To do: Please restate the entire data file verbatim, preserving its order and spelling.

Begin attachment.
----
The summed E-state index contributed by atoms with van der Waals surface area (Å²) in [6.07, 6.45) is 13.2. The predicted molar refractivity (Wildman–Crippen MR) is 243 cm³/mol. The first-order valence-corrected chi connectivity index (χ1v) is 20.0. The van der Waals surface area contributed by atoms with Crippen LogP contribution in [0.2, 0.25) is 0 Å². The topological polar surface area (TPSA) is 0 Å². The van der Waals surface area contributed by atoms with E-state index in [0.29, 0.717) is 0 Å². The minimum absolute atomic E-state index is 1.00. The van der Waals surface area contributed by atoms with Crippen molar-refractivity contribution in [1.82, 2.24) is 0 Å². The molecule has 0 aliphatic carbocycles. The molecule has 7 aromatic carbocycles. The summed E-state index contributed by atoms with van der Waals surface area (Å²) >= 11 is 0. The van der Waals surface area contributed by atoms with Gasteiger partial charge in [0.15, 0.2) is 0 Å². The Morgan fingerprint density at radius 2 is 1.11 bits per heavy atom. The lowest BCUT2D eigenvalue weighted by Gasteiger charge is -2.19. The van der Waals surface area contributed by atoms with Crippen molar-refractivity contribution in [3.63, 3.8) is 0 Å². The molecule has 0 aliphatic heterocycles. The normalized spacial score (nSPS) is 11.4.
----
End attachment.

The summed E-state index contributed by atoms with van der Waals surface area (Å²) in [6.07, 6.45) is 13.2. The predicted molar refractivity (Wildman–Crippen MR) is 243 cm³/mol. The first-order valence-corrected chi connectivity index (χ1v) is 20.0. The van der Waals surface area contributed by atoms with Crippen LogP contribution in [0.2, 0.25) is 0 Å². The topological polar surface area (TPSA) is 0 Å². The van der Waals surface area contributed by atoms with E-state index in [0.29, 0.717) is 0 Å². The minimum absolute atomic E-state index is 1.00. The van der Waals surface area contributed by atoms with Crippen molar-refractivity contribution in [1.82, 2.24) is 0 Å². The molecule has 0 aliphatic carbocycles. The molecule has 7 aromatic carbocycles. The summed E-state index contributed by atoms with van der Waals surface area (Å²) >= 11 is 0. The van der Waals surface area contributed by atoms with Gasteiger partial charge in [0.15, 0.2) is 0 Å². The Morgan fingerprint density at radius 2 is 1.11 bits per heavy atom. The lowest BCUT2D eigenvalue weighted by Gasteiger charge is -2.19. The van der Waals surface area contributed by atoms with Crippen molar-refractivity contribution in [3.63, 3.8) is 0 Å². The molecule has 0 aliphatic heterocycles. The normalized spacial score (nSPS) is 11.4.